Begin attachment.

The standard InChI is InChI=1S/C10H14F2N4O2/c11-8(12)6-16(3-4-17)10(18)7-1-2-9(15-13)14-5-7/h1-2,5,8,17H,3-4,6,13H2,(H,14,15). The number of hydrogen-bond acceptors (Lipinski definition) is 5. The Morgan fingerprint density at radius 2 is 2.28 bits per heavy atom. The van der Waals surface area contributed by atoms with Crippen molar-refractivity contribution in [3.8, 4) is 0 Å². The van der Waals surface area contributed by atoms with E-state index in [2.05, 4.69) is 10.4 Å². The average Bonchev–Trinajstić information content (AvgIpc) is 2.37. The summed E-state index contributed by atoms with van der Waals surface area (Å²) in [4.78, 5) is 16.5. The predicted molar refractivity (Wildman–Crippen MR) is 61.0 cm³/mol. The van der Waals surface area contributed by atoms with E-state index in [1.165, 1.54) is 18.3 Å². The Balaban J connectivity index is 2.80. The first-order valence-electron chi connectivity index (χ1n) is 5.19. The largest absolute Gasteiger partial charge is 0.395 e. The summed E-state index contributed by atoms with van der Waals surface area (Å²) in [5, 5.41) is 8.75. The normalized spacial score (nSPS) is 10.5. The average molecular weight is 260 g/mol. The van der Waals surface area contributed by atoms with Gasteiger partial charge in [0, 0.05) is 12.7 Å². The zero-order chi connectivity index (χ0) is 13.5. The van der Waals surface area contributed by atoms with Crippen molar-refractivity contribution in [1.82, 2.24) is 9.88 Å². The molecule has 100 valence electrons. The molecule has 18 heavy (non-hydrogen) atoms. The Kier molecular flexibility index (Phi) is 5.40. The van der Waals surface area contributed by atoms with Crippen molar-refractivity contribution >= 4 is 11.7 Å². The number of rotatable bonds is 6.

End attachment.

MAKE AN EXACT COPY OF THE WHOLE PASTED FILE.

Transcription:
The standard InChI is InChI=1S/C10H14F2N4O2/c11-8(12)6-16(3-4-17)10(18)7-1-2-9(15-13)14-5-7/h1-2,5,8,17H,3-4,6,13H2,(H,14,15). The number of hydrogen-bond acceptors (Lipinski definition) is 5. The Morgan fingerprint density at radius 2 is 2.28 bits per heavy atom. The van der Waals surface area contributed by atoms with Crippen molar-refractivity contribution in [3.8, 4) is 0 Å². The van der Waals surface area contributed by atoms with E-state index in [2.05, 4.69) is 10.4 Å². The average Bonchev–Trinajstić information content (AvgIpc) is 2.37. The summed E-state index contributed by atoms with van der Waals surface area (Å²) in [4.78, 5) is 16.5. The predicted molar refractivity (Wildman–Crippen MR) is 61.0 cm³/mol. The van der Waals surface area contributed by atoms with E-state index in [1.165, 1.54) is 18.3 Å². The Balaban J connectivity index is 2.80. The first-order valence-electron chi connectivity index (χ1n) is 5.19. The largest absolute Gasteiger partial charge is 0.395 e. The summed E-state index contributed by atoms with van der Waals surface area (Å²) in [5, 5.41) is 8.75. The normalized spacial score (nSPS) is 10.5. The average molecular weight is 260 g/mol. The van der Waals surface area contributed by atoms with Gasteiger partial charge in [0, 0.05) is 12.7 Å². The zero-order chi connectivity index (χ0) is 13.5. The van der Waals surface area contributed by atoms with Crippen molar-refractivity contribution in [1.82, 2.24) is 9.88 Å². The molecule has 100 valence electrons. The molecule has 18 heavy (non-hydrogen) atoms. The Kier molecular flexibility index (Phi) is 5.40. The van der Waals surface area contributed by atoms with Crippen molar-refractivity contribution >= 4 is 11.7 Å². The number of rotatable bonds is 6.